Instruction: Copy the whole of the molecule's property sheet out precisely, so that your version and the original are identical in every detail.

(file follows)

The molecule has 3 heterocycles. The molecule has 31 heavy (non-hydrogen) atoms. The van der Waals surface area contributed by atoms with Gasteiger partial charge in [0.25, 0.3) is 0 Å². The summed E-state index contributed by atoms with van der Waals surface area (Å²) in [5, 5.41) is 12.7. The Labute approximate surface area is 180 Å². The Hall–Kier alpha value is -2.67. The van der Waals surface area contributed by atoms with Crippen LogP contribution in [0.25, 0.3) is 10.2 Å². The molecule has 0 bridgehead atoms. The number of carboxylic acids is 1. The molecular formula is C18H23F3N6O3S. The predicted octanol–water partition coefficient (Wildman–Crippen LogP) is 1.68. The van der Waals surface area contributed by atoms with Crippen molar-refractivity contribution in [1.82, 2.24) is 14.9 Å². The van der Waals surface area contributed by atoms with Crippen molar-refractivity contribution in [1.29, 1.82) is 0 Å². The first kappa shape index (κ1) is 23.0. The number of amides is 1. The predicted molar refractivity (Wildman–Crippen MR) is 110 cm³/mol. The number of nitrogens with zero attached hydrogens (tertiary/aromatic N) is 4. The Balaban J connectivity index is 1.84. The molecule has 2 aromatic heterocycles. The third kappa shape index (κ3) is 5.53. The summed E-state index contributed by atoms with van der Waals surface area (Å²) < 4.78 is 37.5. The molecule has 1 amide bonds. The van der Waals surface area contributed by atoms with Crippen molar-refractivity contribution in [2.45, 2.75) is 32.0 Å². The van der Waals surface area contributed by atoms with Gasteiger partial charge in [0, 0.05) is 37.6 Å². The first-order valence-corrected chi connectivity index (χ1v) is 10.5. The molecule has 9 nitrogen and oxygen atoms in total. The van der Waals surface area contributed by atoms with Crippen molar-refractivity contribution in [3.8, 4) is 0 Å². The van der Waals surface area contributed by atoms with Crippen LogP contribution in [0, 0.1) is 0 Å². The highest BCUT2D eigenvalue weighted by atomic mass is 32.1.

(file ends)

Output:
The molecule has 3 heterocycles. The molecule has 31 heavy (non-hydrogen) atoms. The van der Waals surface area contributed by atoms with Gasteiger partial charge in [0.25, 0.3) is 0 Å². The summed E-state index contributed by atoms with van der Waals surface area (Å²) in [5, 5.41) is 12.7. The Labute approximate surface area is 180 Å². The Hall–Kier alpha value is -2.67. The van der Waals surface area contributed by atoms with Crippen LogP contribution in [0.25, 0.3) is 10.2 Å². The molecule has 0 bridgehead atoms. The number of carboxylic acids is 1. The molecular formula is C18H23F3N6O3S. The predicted octanol–water partition coefficient (Wildman–Crippen LogP) is 1.68. The van der Waals surface area contributed by atoms with Crippen molar-refractivity contribution in [1.82, 2.24) is 14.9 Å². The van der Waals surface area contributed by atoms with Crippen molar-refractivity contribution in [1.29, 1.82) is 0 Å². The first kappa shape index (κ1) is 23.0. The number of amides is 1. The predicted molar refractivity (Wildman–Crippen MR) is 110 cm³/mol. The number of nitrogens with zero attached hydrogens (tertiary/aromatic N) is 4. The Balaban J connectivity index is 1.84. The molecule has 2 aromatic heterocycles. The third kappa shape index (κ3) is 5.53. The summed E-state index contributed by atoms with van der Waals surface area (Å²) < 4.78 is 37.5. The molecule has 1 amide bonds. The van der Waals surface area contributed by atoms with Crippen molar-refractivity contribution in [2.45, 2.75) is 32.0 Å². The van der Waals surface area contributed by atoms with Gasteiger partial charge in [0, 0.05) is 37.6 Å². The first-order valence-corrected chi connectivity index (χ1v) is 10.5. The molecule has 9 nitrogen and oxygen atoms in total. The van der Waals surface area contributed by atoms with Crippen molar-refractivity contribution in [3.8, 4) is 0 Å². The van der Waals surface area contributed by atoms with Crippen LogP contribution in [0, 0.1) is 0 Å². The highest BCUT2D eigenvalue weighted by atomic mass is 32.1.